Across the sectors, industrials and information technology led the losses, falling 1.8 and 1.9 per cent respectively for the session.
Waste management firms Cleanaway Waste Management and Bingo Industries led the industrials lower, sliding 3.4 and 2.9 per cent respectively to close at $1.835 and $2.34 respectively.
Some high-profile tech names were also hammered, with Afterpay Touch tumbling 4.4 per cent to $25.94. Appen shed 7.9 per cent to $19.96, Nearmap 4.7 per cent to $2.45 and Altium slid 4.3 per cent to $31.34.
Elsewhere, a lift in Australian benchmark 10-year bond yields to fresh three-month highs above 1.27 per cent weighed on bond-proxy sectors, with utilities, communications, consumer staples and REITs all sliding between 0.8 and 1.1 per cent.
Consumer discretionary shed 1.1 per cent, while healthcare fell 1 per cent, weighed down by steep falls in Cochlear and ResMed, which fell 1.9 and 3.5 per cent respectively to $212.00 and $20.72, the latter after trading ex-dividend.
Higher bond yields and a stronger US dollar also weighed on gold prices, sending spot prices down over 1.5 per cent on Tuesday. The weakness in bullion prices weighed on Australia’s listed gold miners, with the All Ords Gold Index tumbling 2.4 per cent during the session.
Financials, after heavy losses earlier in the week, continued to soften, ending trade down 0.2 per cent. National Australia Bank shares closed down 0.2 per cent at $27.80 ahead of the release of its full-year profit report on Thursday.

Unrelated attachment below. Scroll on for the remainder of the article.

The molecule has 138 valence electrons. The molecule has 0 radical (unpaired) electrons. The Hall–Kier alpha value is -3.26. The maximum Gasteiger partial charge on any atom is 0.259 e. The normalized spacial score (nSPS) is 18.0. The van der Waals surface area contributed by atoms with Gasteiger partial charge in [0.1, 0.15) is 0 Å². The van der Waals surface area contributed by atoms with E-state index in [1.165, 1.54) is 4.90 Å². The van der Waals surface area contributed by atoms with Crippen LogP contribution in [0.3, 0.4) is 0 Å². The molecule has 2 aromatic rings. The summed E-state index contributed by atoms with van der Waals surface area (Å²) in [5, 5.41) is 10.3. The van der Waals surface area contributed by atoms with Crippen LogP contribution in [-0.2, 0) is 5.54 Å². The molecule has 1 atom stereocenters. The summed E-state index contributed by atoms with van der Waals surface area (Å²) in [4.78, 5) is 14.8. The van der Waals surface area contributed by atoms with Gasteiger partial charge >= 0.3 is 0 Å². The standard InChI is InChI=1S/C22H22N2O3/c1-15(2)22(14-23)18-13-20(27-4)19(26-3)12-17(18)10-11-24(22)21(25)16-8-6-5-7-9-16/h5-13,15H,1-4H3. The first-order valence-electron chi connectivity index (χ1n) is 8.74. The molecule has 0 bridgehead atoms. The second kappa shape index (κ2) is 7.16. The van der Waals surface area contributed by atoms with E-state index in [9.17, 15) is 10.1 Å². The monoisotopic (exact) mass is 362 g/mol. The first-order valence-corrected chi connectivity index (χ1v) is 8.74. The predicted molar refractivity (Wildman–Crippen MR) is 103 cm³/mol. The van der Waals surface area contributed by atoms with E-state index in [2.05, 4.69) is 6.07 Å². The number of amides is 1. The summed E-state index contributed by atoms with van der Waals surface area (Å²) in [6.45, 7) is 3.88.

The energy sector, after posting early gains of close to 1 per cent, eventually finished flat, giving back ground as crude prices unwound some of the substantial gains seen earlier in the week in Asia.
Materials was the only sector to push higher, lifting 0.2 per cent thanks in part to a 1.5 per cent gain in BHP Group shares, which closed at $37.50. Rio Tinto also added 0.3 per cent to $95.11.
Aside from higher bond yields, a stronger Aussie dollar provided additional headwinds for firms with a large proportion of offshore earnings. The local currency continued to hover at around a three-month high of US69¢ on Wednesday.
As for whether the Aussie can continue to push higher in the near-term, strategists believe sentiment and news flow on US-China trade negotiations will be key.
“Our [base case] is that we won’t see a material roll-back on existing US tariffs on Chinese imports at this stage,” NAB senior FX strategist Rodrigo Catril told clients. “But if we were to get a full roll-back of existing of tariffs, the positive impact on the global growth outlook and pro-growth risk sensitive currencies such as the Aussie dollar could be significant.”